from Wiktionary, Creative Commons Attribution/Share-Alike License
- adj. Having a less than fully functional limb, or injuries which prevent full mobility.
- adj. Having any difficulty or impediment which can be likened to a crippling injury.
- v. Simple past tense and past participle of cripple.
from the GNU version of the Collaborative International Dictionary of English
- adj. Lamed; lame; disabled; impeded.
from WordNet 3.0 Copyright 2006 by Princeton University. All rights reserved.
- adj. disabled in the feet or legs
Sorry, no etymologies found.
"It came up in what we call the crippled mode and we're still assessing what was responsible for that," said Squyres, in an interview yesterday.
Hmm, the reason lambdas are crippled is because it's awkward (to say the least) to have an indentation-based function body inside an expression.
The benefit of the full browser, not to mention the multi-touch environment, on the iPhone is completely lost if web sites start presenting themselves in [crippled] pseudo-mobile WAP-like format.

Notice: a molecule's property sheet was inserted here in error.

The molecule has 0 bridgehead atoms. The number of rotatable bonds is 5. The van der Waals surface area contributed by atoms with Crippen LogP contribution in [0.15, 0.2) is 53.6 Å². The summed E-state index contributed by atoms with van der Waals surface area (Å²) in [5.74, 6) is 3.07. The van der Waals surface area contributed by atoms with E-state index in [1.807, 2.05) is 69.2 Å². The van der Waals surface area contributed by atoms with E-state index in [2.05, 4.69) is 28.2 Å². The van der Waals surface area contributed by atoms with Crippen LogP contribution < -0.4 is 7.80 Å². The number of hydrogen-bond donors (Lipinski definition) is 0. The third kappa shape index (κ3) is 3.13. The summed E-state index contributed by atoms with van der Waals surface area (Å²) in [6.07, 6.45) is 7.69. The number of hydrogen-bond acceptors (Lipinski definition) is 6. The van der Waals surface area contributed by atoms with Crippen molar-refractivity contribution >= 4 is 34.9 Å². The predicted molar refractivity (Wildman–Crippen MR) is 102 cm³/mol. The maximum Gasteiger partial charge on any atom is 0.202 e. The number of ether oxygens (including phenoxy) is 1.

Because it was a temporary organization, cobbled together from various agencies to whom many of its officials still owed allegiance, it was crippled from the start by pre-existing turf fights.
He volunteered to continue the mission despite the fact that he was critically low on ammunition and his aircraft was crippled from the hits it sustained.
In American terms, the hospital could be called 'crippled' but not 'disabled.'
BUt when the number of people who actually do this is tiny, and there is a perfectly decent work around, using the word crippled is just wrong.
At 11.6 inch .. its called a crippled (no disc drive) BUDGET NOTEBOOK.
Ask former President Bill Clinton, who saw his first term crippled after meeting his health care Waterloo, a defeat that led in part to the historical
and then little Johnny was sent to fight for his country, but he was tortured severely for years, then Johnny came home to find his wife crippled from a car accident, so he saw other women behind her back.